IMAGES IN NEUROLOGY
|Year : 2021 | Volume
| Issue : 1 | Page : 85-86
Bilateral facial palsy in lymphomatous meningitis
Priyanka Madaan1, Prashant Jauhari1, Biswaroop Chakrabarty1, Atin Kumar2, Sarthak Tripathy3, Nishikant Damle3, Sheffali Gulati1
1 Child Neurology Division, Center of Excellence & Advanced Research on Childhood Neurodevelopmental Disorders, Department of Pediatrics, All India Institute of Medical Sciences, New Delhi, India
2 Department of Radiodiagnosis, All India Institute of Medical Sciences, New Delhi, India
3 Department of Nuclear Medicine, All India Institute of Medical Sciences, New Delhi, India
|Date of Submission||25-May-2020|
|Date of Acceptance||04-Jun-2020|
|Date of Web Publication||24-Jul-2020|
Prof. Sheffali Gulati
Department of Pediatrics, Child Neurology Division, Center of Excellence & Advanced Research on Childhood Neurodevelopmental Disorders, All India Institute of Medical Sciences, New Delhi
Source of Support: None, Conflict of Interest: None
|How to cite this article:|
Madaan P, Jauhari P, Chakrabarty B, Kumar A, Tripathy S, Damle N, Gulati S. Bilateral facial palsy in lymphomatous meningitis. Ann Indian Acad Neurol 2021;24:85-6
|How to cite this URL:|
Madaan P, Jauhari P, Chakrabarty B, Kumar A, Tripathy S, Damle N, Gulati S. Bilateral facial palsy in lymphomatous meningitis. Ann Indian Acad Neurol [serial online] 2021 [cited 2022 Nov 26];24:85-6. Available from: https://www.annalsofian.org/text.asp?2021/24/1/85/290564
A 9-year-old boy presented with bilateral lower-motor-neuron facial-palsy, progressive hearing-loss, and radiating-pains in legs for 2 months. Neuroimaging revealed bilateral VII and VIII cranial-nerve enhancement with arachnoiditis [Figure 1]. Cerebrospinal fluid (CSF) was meningitic [70 cells (60% lymphocytes, no blasts), protein: 194 mg/dl, sugar: 59 mg/dl (RBS: 120 mg/dl)]. Etiological workup for chronic meningitis—bacterial, fungal, viral, tuberculous, sarcoid, and lupus—was noncontributory. CSF serology was positive for Lymes disease (IgM). The child received ceftriaxone and doxycycline for a month and methylprednisolone pulse for arachnoiditis with marginal improvement. While on antibiotics, he developed paraparesis and bowel-bladder incontinence. Repeat CSF was meningitic (without malignant cells). Serum lactate dehydrogenase (LDH) was elevated (2234 IU/l). A whole-body PET scan revealed a presacral and left paravertebral mass with increased uptake [Figure 2]. Also noted were multifocal uptake in meninges (at D1, D2, D12, L1, L2 level) and multiple areas of skeletal involvement. Ultrasound-guided biopsy of the mass revealed lymphoid blast cells with immunohistochemistry corroborating with T-cell anaplastic lymphoma. The child received chemotherapy but succumbed to febrile neutropenia. Parents refused autopsy.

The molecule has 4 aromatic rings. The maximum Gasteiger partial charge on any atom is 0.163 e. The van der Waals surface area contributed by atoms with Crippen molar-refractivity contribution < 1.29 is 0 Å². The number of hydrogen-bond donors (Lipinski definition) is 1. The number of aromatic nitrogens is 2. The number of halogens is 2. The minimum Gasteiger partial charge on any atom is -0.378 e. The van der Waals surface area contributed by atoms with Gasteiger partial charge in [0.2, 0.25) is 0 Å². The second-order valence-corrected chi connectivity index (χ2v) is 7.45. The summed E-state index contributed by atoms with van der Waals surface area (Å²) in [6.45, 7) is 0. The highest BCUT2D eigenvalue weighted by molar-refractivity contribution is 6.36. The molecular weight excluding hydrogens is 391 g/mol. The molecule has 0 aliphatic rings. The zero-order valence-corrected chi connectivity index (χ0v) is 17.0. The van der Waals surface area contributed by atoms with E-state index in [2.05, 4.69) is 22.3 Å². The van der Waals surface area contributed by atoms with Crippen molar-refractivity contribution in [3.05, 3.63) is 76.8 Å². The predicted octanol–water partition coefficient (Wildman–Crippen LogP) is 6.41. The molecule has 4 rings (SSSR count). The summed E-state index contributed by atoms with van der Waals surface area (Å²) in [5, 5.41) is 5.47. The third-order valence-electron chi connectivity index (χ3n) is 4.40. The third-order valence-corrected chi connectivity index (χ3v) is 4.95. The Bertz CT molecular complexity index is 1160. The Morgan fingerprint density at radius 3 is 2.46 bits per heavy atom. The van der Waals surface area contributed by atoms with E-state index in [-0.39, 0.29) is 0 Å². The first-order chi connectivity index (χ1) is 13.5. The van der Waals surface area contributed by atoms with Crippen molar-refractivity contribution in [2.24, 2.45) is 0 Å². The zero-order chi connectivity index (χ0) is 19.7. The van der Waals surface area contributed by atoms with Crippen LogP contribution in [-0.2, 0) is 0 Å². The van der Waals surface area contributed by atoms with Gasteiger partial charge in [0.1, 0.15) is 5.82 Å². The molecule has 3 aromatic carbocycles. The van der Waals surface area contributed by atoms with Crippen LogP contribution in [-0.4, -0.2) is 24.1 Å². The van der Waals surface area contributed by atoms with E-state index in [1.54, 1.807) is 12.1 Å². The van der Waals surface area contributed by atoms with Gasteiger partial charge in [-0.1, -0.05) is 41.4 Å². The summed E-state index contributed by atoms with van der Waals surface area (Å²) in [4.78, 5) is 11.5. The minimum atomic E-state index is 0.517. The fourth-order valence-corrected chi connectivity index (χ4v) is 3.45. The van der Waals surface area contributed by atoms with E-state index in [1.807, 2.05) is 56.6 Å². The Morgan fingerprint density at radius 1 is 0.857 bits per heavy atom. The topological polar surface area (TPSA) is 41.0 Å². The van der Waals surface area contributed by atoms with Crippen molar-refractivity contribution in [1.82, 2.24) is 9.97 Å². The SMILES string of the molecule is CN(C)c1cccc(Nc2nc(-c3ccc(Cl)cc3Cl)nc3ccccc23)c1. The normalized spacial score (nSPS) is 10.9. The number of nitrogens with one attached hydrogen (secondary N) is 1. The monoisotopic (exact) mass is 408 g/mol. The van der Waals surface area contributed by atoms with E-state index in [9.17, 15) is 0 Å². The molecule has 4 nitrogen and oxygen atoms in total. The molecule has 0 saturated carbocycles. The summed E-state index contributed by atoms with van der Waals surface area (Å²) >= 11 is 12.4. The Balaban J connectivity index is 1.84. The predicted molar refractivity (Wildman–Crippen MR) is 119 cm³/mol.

|Figure 1: MRI brain and spine of the index patient. (a) Contrast-enhanced axial T1 weighted MRI brain at the level of posterior fossa shows enhancement of bilateral 7th and 8th nerve complexes (arrows in a). (b) Contrast-enhanced sagittal T1 weighted MRI spine shows dense enhancement of the CSF arachnoid space in the lumbar region (arrow in b) consistent with arachnoiditis|
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|Figure 2: FDG-PET (whole body) of the index patient. (a) FDG PET-CT maximum intensity projection image showing increased FDG uptake in the pelvic region. (b and c) Coronal and axial fused PET-CT images showing presacral soft tissue mass in the left paravertebral region (arrowhead in b) and pelvis (arrow in c) with increased FDG uptake|
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Progressive cranial nerve involvement and arachnoiditis necessitates investigation for malignancy (primary or systemic) besides infectious, inflammatory, and connective-tissue disorders. T-cell lymphoma is notorious for neurological involvement. It may present as tumoral masses at unusual sites., Elevated LDH levels may be a diagnostic clue; hence, they should be a part of the etiological workup for arachnoiditis.
Authors are grateful to the patient and his family.
Declaration of patient consent
The authors certify that they have obtained all appropriate patient consent forms. In the form, the patient (s) has/have given his/her/their consent for his/her/their images and other clinical information to be reported in the journal. The patients understand that their names and initials will not be published and due efforts will be made to conceal their identity, but anonymity cannot be guaranteed.
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Conflicts of interest
There are no conflicts of interest.
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[Figure 1], [Figure 2]